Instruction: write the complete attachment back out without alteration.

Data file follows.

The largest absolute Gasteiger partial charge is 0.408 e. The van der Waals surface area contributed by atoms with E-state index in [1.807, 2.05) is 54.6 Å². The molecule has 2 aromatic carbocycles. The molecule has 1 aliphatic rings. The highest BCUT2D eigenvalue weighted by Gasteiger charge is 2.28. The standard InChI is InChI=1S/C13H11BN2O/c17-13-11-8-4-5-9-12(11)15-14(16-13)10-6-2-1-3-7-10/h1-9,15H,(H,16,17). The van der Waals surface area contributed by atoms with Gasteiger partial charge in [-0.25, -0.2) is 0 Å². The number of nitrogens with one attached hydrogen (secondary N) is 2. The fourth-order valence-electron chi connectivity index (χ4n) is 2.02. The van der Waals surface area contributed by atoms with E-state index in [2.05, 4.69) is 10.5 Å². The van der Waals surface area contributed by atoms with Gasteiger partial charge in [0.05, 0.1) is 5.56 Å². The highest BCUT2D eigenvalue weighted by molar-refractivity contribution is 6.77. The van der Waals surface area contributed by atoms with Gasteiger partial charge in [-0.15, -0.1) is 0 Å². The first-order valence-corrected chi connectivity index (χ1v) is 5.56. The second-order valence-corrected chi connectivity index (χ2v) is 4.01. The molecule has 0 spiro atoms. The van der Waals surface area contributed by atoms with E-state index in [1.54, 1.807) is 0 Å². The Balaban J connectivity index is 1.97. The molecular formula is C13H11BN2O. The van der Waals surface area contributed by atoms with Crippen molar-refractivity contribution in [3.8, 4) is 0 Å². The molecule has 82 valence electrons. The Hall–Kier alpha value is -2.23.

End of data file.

The largest absolute Gasteiger partial charge is 0.408 e. The van der Waals surface area contributed by atoms with E-state index in [1.807, 2.05) is 54.6 Å². The molecule has 2 aromatic carbocycles. The molecule has 1 aliphatic rings. The highest BCUT2D eigenvalue weighted by Gasteiger charge is 2.28. The standard InChI is InChI=1S/C13H11BN2O/c17-13-11-8-4-5-9-12(11)15-14(16-13)10-6-2-1-3-7-10/h1-9,15H,(H,16,17). The van der Waals surface area contributed by atoms with Gasteiger partial charge in [-0.25, -0.2) is 0 Å². The number of nitrogens with one attached hydrogen (secondary N) is 2. The fourth-order valence-electron chi connectivity index (χ4n) is 2.02. The van der Waals surface area contributed by atoms with E-state index in [2.05, 4.69) is 10.5 Å². The van der Waals surface area contributed by atoms with Gasteiger partial charge in [0.05, 0.1) is 5.56 Å². The highest BCUT2D eigenvalue weighted by molar-refractivity contribution is 6.77. The van der Waals surface area contributed by atoms with Gasteiger partial charge in [-0.15, -0.1) is 0 Å². The first-order valence-corrected chi connectivity index (χ1v) is 5.56. The second-order valence-corrected chi connectivity index (χ2v) is 4.01. The molecule has 0 spiro atoms. The van der Waals surface area contributed by atoms with E-state index in [1.54, 1.807) is 0 Å². The Balaban J connectivity index is 1.97. The molecular formula is C13H11BN2O. The van der Waals surface area contributed by atoms with Crippen molar-refractivity contribution in [3.8, 4) is 0 Å². The molecule has 82 valence electrons. The Hall–Kier alpha value is -2.23.